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Why CPAS Need to Learn About Blockchain?
Blockchain, which initially started as a cryptocurrency platform, has evolved into a powerful, coveted technology that preserves assets and property rights and disrupts operational framework across industries. Smaller companies are turning to blockchain to secure and store digital assets, gain greater visibility into the supply chain, direct process payments, and execute contracts faster at a lower cost without intermediaries.
Blockchain builds on fundamental accounting principles to share financial assets to counterparties quickly via a shared and trusted ledger. All transactions are recorded in a distributed, public or private ledger that cannot be altered. The transactions are validated by multiple participants who eliminate challenges around validity and multi-party reconciliation. This doesn’t make Chartered Professional Assistant (CPA) completely redundant but changes its nature. CPAs will have to learn to use blockchain.
Accountants must focus on updating their knowledge of the software networks that safeguards the integrity of transactions. They also need to focus on valuation, regulatory compliance to help clients, and market volatility. Furthermore, they will have to prove the existence of the account and test the client’s ability to access and control the asset. If a business holds its digital assets, internal control issues may arise. Private keys, which are sentence-long strings of random digits, the company can start transactions from an account. To protect these keys, accountants can split the key and separate access using encrypted hardware or multi-party signoff.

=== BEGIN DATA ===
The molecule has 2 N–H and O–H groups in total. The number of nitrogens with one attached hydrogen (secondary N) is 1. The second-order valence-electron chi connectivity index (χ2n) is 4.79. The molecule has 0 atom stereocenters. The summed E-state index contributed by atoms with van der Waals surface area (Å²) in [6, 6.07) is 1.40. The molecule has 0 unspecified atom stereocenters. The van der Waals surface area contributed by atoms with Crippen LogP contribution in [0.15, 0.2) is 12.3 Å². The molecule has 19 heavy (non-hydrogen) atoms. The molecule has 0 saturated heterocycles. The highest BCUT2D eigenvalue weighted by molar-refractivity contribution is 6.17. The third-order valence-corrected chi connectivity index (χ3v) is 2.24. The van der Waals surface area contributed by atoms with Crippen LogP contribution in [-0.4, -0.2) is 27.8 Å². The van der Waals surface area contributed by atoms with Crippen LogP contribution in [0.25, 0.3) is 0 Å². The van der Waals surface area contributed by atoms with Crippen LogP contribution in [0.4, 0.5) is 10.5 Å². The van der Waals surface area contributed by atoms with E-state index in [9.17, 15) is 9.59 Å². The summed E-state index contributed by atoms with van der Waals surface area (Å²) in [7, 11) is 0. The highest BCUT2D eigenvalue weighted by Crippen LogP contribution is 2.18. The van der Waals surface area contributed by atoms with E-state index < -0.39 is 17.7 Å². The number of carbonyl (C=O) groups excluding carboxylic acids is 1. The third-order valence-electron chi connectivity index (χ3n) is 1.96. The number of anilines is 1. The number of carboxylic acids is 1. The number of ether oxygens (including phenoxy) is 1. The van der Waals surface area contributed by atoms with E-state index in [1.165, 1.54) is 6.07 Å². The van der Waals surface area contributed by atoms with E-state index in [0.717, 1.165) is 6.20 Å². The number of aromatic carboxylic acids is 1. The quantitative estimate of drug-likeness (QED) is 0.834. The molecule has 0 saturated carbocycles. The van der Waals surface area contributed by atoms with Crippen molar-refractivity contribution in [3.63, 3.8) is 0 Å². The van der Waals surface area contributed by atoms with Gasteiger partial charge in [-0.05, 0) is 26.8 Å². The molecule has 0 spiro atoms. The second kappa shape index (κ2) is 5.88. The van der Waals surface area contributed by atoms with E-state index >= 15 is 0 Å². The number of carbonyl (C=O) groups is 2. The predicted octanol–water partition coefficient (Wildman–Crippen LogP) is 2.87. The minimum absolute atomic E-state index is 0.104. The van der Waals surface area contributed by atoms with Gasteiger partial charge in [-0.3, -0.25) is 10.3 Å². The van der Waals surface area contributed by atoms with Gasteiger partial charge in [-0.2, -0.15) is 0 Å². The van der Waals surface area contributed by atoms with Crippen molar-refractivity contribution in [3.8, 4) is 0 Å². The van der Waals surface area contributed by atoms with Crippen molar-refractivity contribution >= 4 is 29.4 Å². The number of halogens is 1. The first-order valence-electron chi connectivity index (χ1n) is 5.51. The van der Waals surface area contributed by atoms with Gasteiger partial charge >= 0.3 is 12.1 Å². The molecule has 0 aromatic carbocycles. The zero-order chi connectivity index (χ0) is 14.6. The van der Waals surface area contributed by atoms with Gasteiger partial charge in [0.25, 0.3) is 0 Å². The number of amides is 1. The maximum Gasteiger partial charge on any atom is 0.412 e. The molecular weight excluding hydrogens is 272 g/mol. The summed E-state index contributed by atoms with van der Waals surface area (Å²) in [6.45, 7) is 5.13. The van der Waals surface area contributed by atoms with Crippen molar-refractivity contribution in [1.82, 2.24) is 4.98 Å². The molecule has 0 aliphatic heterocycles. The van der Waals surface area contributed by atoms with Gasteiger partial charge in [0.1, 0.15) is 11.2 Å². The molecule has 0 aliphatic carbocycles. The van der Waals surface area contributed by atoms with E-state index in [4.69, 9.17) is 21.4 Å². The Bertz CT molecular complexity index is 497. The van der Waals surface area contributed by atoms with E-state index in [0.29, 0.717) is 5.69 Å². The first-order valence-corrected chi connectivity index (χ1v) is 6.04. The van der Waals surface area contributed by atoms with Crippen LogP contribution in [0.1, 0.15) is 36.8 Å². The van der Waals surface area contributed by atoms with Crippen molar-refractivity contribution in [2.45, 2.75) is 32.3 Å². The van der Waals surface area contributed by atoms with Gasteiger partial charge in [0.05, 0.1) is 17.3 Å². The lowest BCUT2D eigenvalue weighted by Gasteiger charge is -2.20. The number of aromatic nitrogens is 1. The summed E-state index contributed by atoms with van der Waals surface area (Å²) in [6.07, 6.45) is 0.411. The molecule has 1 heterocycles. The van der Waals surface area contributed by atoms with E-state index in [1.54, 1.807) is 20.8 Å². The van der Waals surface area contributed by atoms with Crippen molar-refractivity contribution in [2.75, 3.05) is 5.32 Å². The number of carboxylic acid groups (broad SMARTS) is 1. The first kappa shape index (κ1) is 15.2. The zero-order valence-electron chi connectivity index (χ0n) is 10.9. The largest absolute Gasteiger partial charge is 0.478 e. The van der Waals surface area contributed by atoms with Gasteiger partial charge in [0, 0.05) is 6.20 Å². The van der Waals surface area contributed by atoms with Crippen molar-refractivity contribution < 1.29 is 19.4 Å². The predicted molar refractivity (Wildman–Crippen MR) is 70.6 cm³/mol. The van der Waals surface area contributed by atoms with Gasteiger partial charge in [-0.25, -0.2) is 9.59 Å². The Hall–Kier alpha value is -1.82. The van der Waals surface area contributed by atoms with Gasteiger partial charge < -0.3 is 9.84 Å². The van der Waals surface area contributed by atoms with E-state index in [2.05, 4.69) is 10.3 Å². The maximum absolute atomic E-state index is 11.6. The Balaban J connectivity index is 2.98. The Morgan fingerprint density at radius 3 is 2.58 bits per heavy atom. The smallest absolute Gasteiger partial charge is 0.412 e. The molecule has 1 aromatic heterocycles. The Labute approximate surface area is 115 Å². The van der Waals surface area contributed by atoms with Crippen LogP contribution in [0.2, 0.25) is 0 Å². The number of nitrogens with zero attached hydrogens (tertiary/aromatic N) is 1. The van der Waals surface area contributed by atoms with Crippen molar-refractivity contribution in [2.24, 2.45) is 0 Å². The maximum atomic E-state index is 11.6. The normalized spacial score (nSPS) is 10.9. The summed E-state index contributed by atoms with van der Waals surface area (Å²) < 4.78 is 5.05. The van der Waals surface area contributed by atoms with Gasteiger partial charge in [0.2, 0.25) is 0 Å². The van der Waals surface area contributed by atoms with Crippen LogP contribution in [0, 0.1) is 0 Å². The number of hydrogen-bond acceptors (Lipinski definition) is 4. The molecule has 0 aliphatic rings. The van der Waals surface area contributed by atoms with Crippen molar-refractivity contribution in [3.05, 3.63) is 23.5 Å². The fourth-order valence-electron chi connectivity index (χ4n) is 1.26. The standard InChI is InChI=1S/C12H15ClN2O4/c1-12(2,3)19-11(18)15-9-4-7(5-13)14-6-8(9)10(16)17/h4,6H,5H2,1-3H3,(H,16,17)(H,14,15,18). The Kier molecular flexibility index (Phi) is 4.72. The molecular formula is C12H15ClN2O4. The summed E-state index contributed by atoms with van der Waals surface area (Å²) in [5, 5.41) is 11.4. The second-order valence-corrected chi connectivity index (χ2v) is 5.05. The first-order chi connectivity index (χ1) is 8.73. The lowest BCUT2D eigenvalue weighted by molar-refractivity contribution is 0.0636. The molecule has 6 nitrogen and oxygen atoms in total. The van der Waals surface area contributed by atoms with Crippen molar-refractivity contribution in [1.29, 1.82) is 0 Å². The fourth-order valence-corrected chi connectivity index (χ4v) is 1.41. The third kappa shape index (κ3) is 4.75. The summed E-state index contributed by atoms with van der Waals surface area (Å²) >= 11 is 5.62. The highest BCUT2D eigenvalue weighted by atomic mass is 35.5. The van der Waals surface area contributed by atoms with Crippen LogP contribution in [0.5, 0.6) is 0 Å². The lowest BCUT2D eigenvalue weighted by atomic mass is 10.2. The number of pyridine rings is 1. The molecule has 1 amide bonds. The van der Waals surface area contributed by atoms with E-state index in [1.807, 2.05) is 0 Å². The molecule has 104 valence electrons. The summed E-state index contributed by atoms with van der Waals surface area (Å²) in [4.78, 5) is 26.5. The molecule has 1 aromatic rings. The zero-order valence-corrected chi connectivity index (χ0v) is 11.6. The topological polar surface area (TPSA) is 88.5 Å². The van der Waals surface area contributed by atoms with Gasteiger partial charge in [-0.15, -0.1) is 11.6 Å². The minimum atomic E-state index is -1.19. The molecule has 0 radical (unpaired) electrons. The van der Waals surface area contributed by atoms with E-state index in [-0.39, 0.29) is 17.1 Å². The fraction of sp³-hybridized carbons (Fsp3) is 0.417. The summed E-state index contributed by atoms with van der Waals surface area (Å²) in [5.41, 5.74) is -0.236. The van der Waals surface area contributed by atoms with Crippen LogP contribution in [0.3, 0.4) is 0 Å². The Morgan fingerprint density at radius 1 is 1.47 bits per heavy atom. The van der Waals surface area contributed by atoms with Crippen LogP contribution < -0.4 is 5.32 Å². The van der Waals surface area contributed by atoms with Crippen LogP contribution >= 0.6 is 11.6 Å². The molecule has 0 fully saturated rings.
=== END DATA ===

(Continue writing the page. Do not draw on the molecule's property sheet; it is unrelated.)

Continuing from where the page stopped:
Recently, intermediary custodians of the private keys are emerging. It won’t impact CPAs severely as custodian companies are highly regulated and responsible. A CPA’s traditional work will be supplemented with software that assures, manages, and monitors internal controls by reviewing the rules in the form of smart contract code, evaluate the risks, and governance around network participation. Additionally, CPAs should be cautious about technological flaws like bugs in smart contracts which might result in incorrect or unexpected results.
As blockchain enters and spreads the SMB market, customers will seek advice on how to properly govern their responsibilities and take advantage of the frictionless trusted transactions at the same time. The way CPAs answer this question depends upon client industry. This makes it necessary for accounting professionals to understand the basics of this technology.